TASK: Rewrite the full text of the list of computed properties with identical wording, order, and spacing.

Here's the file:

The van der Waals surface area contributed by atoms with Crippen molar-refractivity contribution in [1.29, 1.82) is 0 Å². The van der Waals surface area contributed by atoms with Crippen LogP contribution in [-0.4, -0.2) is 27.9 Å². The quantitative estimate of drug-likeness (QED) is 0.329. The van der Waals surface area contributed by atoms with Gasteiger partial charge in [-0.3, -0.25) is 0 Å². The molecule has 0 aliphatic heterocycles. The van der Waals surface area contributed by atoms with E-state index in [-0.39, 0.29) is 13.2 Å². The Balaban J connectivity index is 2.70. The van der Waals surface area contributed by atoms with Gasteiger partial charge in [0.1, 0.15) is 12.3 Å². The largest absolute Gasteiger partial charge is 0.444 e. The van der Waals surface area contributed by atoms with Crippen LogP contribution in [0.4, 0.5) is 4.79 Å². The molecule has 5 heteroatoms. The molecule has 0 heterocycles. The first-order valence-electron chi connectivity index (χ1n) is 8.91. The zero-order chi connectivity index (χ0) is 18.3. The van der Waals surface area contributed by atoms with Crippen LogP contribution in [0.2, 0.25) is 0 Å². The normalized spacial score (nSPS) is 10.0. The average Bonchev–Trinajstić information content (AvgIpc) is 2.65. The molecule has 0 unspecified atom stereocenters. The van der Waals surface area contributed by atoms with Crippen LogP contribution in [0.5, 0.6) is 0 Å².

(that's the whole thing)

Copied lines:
The van der Waals surface area contributed by atoms with Crippen molar-refractivity contribution in [1.29, 1.82) is 0 Å². The van der Waals surface area contributed by atoms with Crippen LogP contribution in [-0.4, -0.2) is 27.9 Å². The quantitative estimate of drug-likeness (QED) is 0.329. The van der Waals surface area contributed by atoms with Gasteiger partial charge in [-0.3, -0.25) is 0 Å². The molecule has 0 aliphatic heterocycles. The van der Waals surface area contributed by atoms with E-state index in [-0.39, 0.29) is 13.2 Å². The Balaban J connectivity index is 2.70. The van der Waals surface area contributed by atoms with Gasteiger partial charge in [0.1, 0.15) is 12.3 Å². The largest absolute Gasteiger partial charge is 0.444 e. The van der Waals surface area contributed by atoms with Crippen LogP contribution in [0.4, 0.5) is 4.79 Å². The molecule has 5 heteroatoms. The molecule has 0 heterocycles. The first-order valence-electron chi connectivity index (χ1n) is 8.91. The zero-order chi connectivity index (χ0) is 18.3. The van der Waals surface area contributed by atoms with Crippen LogP contribution in [0.2, 0.25) is 0 Å². The normalized spacial score (nSPS) is 10.0. The average Bonchev–Trinajstić information content (AvgIpc) is 2.65. The molecule has 0 unspecified atom stereocenters. The van der Waals surface area contributed by atoms with Crippen LogP contribution in [0.5, 0.6) is 0 Å².